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J R Soc Med. 2006 February; 99(2): 93.
PMCID: PMC1360498

Stroke Care—a Practical Manual

Reviewed by Kieran Walsh

Twenty years ago patients with a stroke were put to bed in the far corner of the medical ward. They were the last patients to be seen on ward rounds and when they were seen their learned doctors would shake their head and say—`not much to be done here I'm afraid'. But 20 years can make a lot of difference. Today nearly all affected patients have a computerized tomography scan (many within 48 hours of admission) and a growing number are cared for on dedicated stroke units. The case for a subspecialty of stroke medicine is gaining universal acceptance.

And with this progress a number of textbooks on stroke have started to appear. But this book is the first pocket manual to come out—that I am aware of. It is written for all health professionals who care for stroke patients and aims to give practical advice. In that regard the text is refreshing: the authors tell you what to do in a range of circumstances that occur in stroke care. Supporters of the Plain English Campaign will like its direct style. When possible the authors back up their statements with evidence; but there are many areas in stroke medicine where there is poor or no evidence. More often than not it can be difficult to apply evidence to the patient in front of you with their particular set of problems. The authors overcome this problem by citing guidelines or their own experience or what they feel to be the most practical advice that they can give. Many pocket books give you the bare minimum but this one has useful chapters on managing difficult decisions and on terminal care. There is much written about how these issues relate to cancer but not a great deal on how they relate to stroke—this is one of the strengths of the book.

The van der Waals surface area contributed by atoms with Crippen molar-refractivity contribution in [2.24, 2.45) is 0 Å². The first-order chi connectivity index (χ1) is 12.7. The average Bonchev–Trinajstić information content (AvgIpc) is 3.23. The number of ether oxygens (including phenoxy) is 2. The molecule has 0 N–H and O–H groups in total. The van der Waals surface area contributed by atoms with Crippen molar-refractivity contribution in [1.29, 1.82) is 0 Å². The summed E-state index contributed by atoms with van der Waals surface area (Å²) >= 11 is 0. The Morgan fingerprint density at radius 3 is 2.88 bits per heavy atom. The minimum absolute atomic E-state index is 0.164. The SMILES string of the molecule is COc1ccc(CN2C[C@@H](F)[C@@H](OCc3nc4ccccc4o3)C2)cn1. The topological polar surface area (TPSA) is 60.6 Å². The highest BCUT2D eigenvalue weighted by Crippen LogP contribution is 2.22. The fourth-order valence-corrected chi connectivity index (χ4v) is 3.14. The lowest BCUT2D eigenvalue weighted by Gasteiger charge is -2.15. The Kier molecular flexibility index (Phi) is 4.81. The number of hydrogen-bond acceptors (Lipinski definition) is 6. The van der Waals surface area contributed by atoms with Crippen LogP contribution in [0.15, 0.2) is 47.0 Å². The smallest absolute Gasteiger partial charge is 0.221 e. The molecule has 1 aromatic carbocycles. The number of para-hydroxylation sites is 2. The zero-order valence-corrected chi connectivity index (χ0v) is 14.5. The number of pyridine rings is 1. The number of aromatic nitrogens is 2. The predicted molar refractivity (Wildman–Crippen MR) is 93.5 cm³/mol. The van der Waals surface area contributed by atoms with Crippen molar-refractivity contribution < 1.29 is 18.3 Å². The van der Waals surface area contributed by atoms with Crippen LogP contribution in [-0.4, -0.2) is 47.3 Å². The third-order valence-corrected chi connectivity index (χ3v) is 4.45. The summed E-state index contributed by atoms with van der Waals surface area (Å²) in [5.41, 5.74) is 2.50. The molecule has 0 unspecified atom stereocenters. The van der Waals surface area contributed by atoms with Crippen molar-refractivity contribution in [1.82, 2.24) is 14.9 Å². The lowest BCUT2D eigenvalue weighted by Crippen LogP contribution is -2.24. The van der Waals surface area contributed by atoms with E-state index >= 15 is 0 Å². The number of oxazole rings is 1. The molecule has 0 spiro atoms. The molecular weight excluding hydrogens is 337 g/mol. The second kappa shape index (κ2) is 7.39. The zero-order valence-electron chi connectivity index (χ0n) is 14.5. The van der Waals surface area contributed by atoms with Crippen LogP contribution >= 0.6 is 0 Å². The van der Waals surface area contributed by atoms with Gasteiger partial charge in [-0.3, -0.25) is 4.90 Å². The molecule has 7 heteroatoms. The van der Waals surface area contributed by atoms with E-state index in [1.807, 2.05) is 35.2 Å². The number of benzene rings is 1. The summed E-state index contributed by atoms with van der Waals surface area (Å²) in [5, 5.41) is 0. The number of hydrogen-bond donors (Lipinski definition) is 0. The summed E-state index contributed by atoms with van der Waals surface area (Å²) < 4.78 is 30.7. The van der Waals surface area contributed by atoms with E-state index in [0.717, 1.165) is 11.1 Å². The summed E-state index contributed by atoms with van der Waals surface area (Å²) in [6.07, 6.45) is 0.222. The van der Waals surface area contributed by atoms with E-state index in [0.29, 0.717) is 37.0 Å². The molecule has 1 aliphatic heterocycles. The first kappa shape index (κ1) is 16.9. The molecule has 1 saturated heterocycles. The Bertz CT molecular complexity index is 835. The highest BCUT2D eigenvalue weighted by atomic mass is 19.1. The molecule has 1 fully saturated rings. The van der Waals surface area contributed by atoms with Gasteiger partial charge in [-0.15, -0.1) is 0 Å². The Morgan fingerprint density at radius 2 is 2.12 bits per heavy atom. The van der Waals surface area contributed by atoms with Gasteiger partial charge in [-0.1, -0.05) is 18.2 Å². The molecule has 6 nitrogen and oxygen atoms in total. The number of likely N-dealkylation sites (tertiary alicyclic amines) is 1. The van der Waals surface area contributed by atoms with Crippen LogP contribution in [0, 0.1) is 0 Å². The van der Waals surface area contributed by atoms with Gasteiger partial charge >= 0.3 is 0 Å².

But a weakness is that the legal guidelines that the authors cite hold sway only in England and Wales—Scottish readers beware. The book also suffers somewhat from repetition: some problems such as deep vein thromboses and positioning arise again and again and there is a limited amount of evidence based advice that you can give about them. Also the chapter on preventing stroke and other vascular events could perhaps best sit as the first chapter rather than the second last. Advances in the treatment of stroke have not always kept pace with advances in prevention and giving more prominence to primary and secondary prevention would perhaps reflect this more strongly.

These are fairly minor quibbles. If you are a consultant or a registrar and you care for stroke patients, then this excellent pocket book is a great place to learn new knowledge or brush up your existing skills. A few years ago many thought that the rise of PDAs would herald the death of the pocket handbook but this one shows that they still have an important place.

Notes

Ronan Harwood, Farhad Huwez and Dawn Good 273pp £19.95 ISBN 0198529732 Oxford University Press, Oxford

Competing interests Kieran Walsh has worked with Farhad Huwez in the past.


Articles from Journal of the Royal Society of Medicine are provided here courtesy of Royal Society of Medicine Press